Detection of Mouse CRISP‑1 by Western Blot. Western blot shows lysates of mouse testis tissue. PVDF membrane was probed with 0.2 µg/mL of Goat Anti-Mouse CRISP‑1 Antigen Affinity-purified Polyclonal Antibody (Catalog # AF4675) followed by HRP-conjugated Anti-Goat IgG Secondary Antibody (Catalog # HAF109). A specific band was detected for CRISP‑1 at approximately 25-29 kDa (as indicated). This experiment was conducted under reducing conditions and using Immunoblot Buffer Group 1.
CRISP‑1 in Mouse Epididymus. CRISP‑1 was detected in immersion fixed frozen sections of mouse epididymus using Goat Anti-Mouse CRISP‑1 Antigen Affinity-purified Polyclonal Antibody (Catalog # AF4675) at 10 µg/mL overnight at 4 °C. Tissue was stained using the NorthernLights™ 557-conjugated Anti-Goat IgG Secondary Antibody (red; Catalog # NL001) and counterstained with DAPI (blue). Specific staining was localized to cytoplasm. View our protocol for Fluorescent IHC Staining of Frozen Tissue Sections.
Preparation and Storage
Reconstitute at 0.2 mg/mL in sterile PBS.
The product is shipped at ambient temperature. Upon receipt, store it immediately at the temperature recommended below. *Small pack size (SP) is shipped with polar packs. Upon receipt, store it immediately at -20 to -70 °C
Stability & Storage
Use a manual defrost freezer and avoid repeated freeze-thaw cycles.
12 months from date of receipt, -20 to -70 °C as supplied.
1 month, 2 to 8 °C under sterile conditions after reconstitution.
6 months, -20 to -70 °C under sterile conditions after reconstitution.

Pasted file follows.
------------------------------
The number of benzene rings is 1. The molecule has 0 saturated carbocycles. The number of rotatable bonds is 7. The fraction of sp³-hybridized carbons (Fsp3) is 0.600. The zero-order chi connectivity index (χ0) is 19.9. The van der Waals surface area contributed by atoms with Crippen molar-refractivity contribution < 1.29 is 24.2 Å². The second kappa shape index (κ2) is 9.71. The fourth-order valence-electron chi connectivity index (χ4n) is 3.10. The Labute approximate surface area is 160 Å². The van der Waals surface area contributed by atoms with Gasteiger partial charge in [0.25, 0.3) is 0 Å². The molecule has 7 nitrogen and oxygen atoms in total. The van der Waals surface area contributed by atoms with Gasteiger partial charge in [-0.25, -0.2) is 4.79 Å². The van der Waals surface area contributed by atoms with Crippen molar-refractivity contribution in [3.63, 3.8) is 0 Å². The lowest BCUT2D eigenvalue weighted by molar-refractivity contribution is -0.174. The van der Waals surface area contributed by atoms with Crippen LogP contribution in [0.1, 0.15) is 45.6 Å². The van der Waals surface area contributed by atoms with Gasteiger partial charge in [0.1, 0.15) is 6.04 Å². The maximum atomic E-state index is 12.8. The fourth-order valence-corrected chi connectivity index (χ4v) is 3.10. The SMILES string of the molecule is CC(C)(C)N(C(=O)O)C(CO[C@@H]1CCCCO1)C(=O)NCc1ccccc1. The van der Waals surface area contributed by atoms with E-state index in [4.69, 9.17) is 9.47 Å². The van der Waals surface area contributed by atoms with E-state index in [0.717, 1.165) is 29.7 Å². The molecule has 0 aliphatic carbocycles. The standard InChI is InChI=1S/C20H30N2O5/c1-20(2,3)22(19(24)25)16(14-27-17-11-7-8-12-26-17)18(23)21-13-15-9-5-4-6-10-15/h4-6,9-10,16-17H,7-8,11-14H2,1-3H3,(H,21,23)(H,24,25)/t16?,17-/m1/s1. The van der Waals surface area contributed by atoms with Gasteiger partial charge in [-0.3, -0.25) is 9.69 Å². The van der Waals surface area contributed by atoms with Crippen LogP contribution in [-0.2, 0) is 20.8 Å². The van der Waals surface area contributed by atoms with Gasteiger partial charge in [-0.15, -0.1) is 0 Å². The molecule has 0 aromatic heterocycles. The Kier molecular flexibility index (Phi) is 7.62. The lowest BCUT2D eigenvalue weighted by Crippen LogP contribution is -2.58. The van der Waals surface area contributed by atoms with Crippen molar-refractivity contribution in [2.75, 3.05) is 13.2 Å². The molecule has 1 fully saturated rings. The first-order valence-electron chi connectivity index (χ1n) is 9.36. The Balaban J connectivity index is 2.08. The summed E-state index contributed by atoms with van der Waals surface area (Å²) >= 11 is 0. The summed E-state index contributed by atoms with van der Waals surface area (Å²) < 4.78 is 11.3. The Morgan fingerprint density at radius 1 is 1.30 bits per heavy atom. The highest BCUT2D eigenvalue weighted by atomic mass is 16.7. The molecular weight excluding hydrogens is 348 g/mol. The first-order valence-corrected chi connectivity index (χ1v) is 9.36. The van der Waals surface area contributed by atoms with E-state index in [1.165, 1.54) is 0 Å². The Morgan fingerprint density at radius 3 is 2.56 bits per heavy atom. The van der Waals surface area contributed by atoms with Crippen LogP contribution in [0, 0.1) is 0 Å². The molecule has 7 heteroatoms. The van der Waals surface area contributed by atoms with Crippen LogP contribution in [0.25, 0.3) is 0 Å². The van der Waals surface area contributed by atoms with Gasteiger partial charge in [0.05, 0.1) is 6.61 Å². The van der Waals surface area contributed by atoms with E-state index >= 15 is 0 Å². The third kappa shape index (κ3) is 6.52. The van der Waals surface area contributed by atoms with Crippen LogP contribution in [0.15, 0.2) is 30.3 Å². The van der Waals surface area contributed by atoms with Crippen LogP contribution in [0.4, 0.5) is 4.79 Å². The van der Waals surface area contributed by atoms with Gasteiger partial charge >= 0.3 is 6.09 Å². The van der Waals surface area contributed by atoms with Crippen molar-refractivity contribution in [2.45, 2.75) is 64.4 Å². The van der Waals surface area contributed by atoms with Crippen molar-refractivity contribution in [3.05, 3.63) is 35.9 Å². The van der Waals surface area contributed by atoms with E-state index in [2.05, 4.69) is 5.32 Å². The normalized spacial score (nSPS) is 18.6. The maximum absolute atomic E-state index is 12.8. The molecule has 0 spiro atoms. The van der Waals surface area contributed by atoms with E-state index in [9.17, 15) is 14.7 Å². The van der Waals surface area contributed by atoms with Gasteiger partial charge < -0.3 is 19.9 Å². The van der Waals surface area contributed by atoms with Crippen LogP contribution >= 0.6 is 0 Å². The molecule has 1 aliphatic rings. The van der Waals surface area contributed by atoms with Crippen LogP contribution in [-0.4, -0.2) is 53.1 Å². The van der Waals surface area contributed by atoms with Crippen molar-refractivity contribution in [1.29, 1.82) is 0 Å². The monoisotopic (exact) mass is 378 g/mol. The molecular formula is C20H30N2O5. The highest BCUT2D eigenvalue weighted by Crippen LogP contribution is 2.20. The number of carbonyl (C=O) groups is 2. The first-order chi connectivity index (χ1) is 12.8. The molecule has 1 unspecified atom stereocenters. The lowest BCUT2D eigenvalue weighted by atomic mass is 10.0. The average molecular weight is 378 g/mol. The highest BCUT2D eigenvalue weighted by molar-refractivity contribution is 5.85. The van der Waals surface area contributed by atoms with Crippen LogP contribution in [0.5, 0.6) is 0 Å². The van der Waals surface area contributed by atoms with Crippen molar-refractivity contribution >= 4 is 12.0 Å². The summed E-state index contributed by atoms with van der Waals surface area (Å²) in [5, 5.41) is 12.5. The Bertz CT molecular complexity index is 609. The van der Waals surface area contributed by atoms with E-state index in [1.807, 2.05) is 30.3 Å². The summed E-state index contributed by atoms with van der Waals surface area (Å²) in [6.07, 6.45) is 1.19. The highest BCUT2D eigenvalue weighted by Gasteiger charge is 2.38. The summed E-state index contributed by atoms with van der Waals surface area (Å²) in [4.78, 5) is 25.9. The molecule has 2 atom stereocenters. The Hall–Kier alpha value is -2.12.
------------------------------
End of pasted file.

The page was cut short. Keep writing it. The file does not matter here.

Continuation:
Cysteine‑rich secretory protein 1 (CRISP‑1), also known as Acidic Epididymal Glycoprotein 1 (AEG1) and Sperm‑Coating Glycoprotein 1 (SCP1), is a 29-32 kDa (26.4 kDa predicted) protein that is involved in male reproductive biology (1, 2). CRISPs belong to the CAP superfamily of molecules that also includes several snake, insect, and lizard venom proteins (3). Structurally, CRISPs consist of an N‑terminal SCP/CAP domain, a hinge region, and a Cys‑rich domain with 16 invariant cysteine residues (4). CRISPs are expressed in discrete but overlapping regions of the male reproductive tract and play a role in spermatozoa adhesion with Sertoli cells and oocytes, decapacitation, and the acrosomal reaction (1). Expression patterns, genomic structure, and sequence conservation indicate that the likely ortholog of human CRISP‑1 in mouse and rat is CRISP‑4 (5, 6). Mature mouse CRISP‑1 shares 68% amino acid (aa) sequence identity with rat CRISP‑1. It shares 55%, 73%, and 43% aa sequence identity with mouse CRISP‑2, ‑3, and ‑4, respectively. Rodent CRISP‑1 is secreted by the epididymal epithelium and associates with the surface of spermatozoa in the epididymis where it inhibits capacitation (7‑9). It is released from the sperm cell surface once capacitation begins in the female reproductive tract or in vitro (10). CRISP‑1 is involved in the interaction of spermatozoa with the oocyte zona pellucida as well as in the fusion of sperm and egg (11, 12). CRISP‑1 is additionally expressed in the lower medulla of hair shafts and under androgen control in the submandibular salivary glands of male mice (13‑15).
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